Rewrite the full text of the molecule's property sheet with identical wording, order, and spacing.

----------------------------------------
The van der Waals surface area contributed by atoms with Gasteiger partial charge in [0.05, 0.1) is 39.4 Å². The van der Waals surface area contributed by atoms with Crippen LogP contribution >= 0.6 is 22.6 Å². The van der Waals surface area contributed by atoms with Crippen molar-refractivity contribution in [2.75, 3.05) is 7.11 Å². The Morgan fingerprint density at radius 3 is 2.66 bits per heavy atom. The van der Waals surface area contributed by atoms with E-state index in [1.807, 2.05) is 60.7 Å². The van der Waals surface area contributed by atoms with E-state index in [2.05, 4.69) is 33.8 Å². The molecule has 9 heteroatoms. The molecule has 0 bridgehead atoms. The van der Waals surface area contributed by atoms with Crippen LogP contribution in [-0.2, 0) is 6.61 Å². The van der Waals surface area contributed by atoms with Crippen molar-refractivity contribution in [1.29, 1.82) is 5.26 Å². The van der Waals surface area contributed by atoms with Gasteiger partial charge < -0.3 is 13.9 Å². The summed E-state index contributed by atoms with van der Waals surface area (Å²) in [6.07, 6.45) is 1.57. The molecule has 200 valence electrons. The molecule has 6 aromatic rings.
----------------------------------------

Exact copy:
The van der Waals surface area contributed by atoms with Gasteiger partial charge in [0.05, 0.1) is 39.4 Å². The van der Waals surface area contributed by atoms with Crippen LogP contribution >= 0.6 is 22.6 Å². The van der Waals surface area contributed by atoms with Crippen molar-refractivity contribution in [2.75, 3.05) is 7.11 Å². The Morgan fingerprint density at radius 3 is 2.66 bits per heavy atom. The van der Waals surface area contributed by atoms with E-state index in [1.807, 2.05) is 60.7 Å². The van der Waals surface area contributed by atoms with E-state index in [2.05, 4.69) is 33.8 Å². The molecule has 9 heteroatoms. The molecule has 0 bridgehead atoms. The van der Waals surface area contributed by atoms with Crippen LogP contribution in [-0.2, 0) is 6.61 Å². The van der Waals surface area contributed by atoms with Crippen molar-refractivity contribution in [1.29, 1.82) is 5.26 Å². The van der Waals surface area contributed by atoms with Gasteiger partial charge < -0.3 is 13.9 Å². The summed E-state index contributed by atoms with van der Waals surface area (Å²) in [6.07, 6.45) is 1.57. The molecule has 200 valence electrons. The molecule has 6 aromatic rings.